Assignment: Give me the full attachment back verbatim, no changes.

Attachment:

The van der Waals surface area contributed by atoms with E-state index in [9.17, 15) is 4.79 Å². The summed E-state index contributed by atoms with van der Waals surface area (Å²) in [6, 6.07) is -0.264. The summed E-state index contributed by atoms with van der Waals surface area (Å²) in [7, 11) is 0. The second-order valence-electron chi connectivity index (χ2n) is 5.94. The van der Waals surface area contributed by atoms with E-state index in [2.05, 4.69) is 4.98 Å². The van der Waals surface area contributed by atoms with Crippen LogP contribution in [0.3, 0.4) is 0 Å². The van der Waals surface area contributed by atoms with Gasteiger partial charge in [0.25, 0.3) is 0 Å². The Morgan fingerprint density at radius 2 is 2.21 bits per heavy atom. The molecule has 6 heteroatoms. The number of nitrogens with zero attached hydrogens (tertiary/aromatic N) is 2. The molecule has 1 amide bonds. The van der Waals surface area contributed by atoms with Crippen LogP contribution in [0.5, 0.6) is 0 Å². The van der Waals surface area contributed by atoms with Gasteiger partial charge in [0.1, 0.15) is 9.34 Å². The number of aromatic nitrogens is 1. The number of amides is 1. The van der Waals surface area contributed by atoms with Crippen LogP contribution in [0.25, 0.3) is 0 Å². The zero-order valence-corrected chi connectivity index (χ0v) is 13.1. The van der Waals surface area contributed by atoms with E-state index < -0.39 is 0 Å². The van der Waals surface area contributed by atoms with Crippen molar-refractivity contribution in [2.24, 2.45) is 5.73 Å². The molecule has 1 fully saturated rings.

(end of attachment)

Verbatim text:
The van der Waals surface area contributed by atoms with E-state index in [9.17, 15) is 4.79 Å². The summed E-state index contributed by atoms with van der Waals surface area (Å²) in [6, 6.07) is -0.264. The summed E-state index contributed by atoms with van der Waals surface area (Å²) in [7, 11) is 0. The second-order valence-electron chi connectivity index (χ2n) is 5.94. The van der Waals surface area contributed by atoms with E-state index in [2.05, 4.69) is 4.98 Å². The van der Waals surface area contributed by atoms with Crippen LogP contribution in [0.3, 0.4) is 0 Å². The van der Waals surface area contributed by atoms with Gasteiger partial charge in [0.25, 0.3) is 0 Å². The Morgan fingerprint density at radius 2 is 2.21 bits per heavy atom. The molecule has 6 heteroatoms. The number of nitrogens with zero attached hydrogens (tertiary/aromatic N) is 2. The molecule has 1 amide bonds. The van der Waals surface area contributed by atoms with Crippen LogP contribution in [0.5, 0.6) is 0 Å². The van der Waals surface area contributed by atoms with Gasteiger partial charge in [0.1, 0.15) is 9.34 Å². The number of aromatic nitrogens is 1. The number of amides is 1. The van der Waals surface area contributed by atoms with Crippen LogP contribution in [0.25, 0.3) is 0 Å². The zero-order valence-corrected chi connectivity index (χ0v) is 13.1. The van der Waals surface area contributed by atoms with E-state index < -0.39 is 0 Å². The van der Waals surface area contributed by atoms with Crippen molar-refractivity contribution in [2.24, 2.45) is 5.73 Å². The molecule has 1 fully saturated rings.